Passenger Lists: San Francisco 1800s SS Brother Jonathan
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Bridge to the Castle.

 

Arrive San Francisco

October 5, 1852 
Captain C. H. Baldwin
From New York via Panama. 288 passengers.

Passage

Arrival of the
STEAMER BROTHER JONATHAN!

Fifteen Days Later
Chas J. Brenham appointed Treasurer of the Mint.

The steamer Brother Jonathan arrived yesterday with fifteen days later news from New Orleans. She brings but few New York papers of late date; we have files from that city to Sept. 4. Our New Orleans dates are to the 8th September.

The B. J. is 12-1/2 days from San Juan. She brings 288 passengers. The news is of but little moment. There had been a terrible gale at Mobile, during which a portion of the city was inundated, and a great number of lives lost. The loss of property was over a million and a half.

Through the politeness of Captain Baldwin, our efficient Marine Reporter was enabled to board the Brother Jonathan outside the heads, in advance of all other boats.

The Purser of the Brother has our thanks for the following memoranda of the steamer:

Memoranda

Steamship Brother Jonathan left Valparaiso on the 21st August. Experienced very heavy weather in and about the Straits, losing two anchors and a kedge; was obliged to put in to the southern part of Chile, for wood and coal, and lost a great deal of time. Reached Panama in 12 days. Left Panama on the evening of the 13th ult There was a report that the Cortes had arrived at Taboga same evening. At 8 P. M., 15th, passed a steamer going South, supposed to be the California. Left San Juan del Sud on 23d ult. On the 25th, met the steamer Golden Gate, 300 miles south of Acapulco. Experienced rough weather in the Gulf of California. 3d inst., at 2 P. M., off San Diego, spoke the steamer Tennessee.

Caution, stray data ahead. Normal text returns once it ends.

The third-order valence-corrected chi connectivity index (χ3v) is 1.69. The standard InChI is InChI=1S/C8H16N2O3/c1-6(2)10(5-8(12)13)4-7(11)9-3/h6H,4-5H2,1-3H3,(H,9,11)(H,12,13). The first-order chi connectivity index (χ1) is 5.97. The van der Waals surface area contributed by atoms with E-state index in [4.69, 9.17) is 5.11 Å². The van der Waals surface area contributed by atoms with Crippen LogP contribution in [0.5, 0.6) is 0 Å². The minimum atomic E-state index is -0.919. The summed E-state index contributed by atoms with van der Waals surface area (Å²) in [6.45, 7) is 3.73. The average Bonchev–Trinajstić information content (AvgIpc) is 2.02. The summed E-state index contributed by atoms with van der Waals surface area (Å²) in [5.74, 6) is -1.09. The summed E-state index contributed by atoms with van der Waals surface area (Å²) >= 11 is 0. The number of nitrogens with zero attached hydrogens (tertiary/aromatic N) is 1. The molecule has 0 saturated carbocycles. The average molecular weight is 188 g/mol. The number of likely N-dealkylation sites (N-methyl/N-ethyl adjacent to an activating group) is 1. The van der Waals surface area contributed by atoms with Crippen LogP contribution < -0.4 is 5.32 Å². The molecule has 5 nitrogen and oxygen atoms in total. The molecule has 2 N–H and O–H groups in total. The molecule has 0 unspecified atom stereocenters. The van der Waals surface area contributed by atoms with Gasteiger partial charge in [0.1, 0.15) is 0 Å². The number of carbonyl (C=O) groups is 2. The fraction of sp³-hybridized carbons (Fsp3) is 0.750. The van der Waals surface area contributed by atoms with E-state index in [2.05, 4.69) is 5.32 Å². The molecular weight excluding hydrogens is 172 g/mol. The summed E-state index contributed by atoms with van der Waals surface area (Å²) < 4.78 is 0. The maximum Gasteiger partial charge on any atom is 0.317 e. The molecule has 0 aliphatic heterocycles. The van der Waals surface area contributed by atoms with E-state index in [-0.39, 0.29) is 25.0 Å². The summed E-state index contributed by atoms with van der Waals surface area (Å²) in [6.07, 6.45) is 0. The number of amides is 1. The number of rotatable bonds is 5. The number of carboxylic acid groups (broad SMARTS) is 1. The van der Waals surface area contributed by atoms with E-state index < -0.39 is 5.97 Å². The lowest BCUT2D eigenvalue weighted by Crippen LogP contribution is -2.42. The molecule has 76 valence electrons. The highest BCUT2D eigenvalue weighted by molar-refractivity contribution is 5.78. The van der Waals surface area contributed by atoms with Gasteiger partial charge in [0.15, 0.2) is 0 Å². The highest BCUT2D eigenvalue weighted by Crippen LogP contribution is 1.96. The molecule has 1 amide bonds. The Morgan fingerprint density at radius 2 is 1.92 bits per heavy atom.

Charles J. Brenham has been appointed Treasurer of the Mint for the State of California, and his nomination confirmed.

Messrs. Trollicoffer and Marling, editors of the Banner and Union, in Nashville, Term., had a street fight, in which both were slightly wounded. Cause, political difficulties.

Importations/Consignee Notices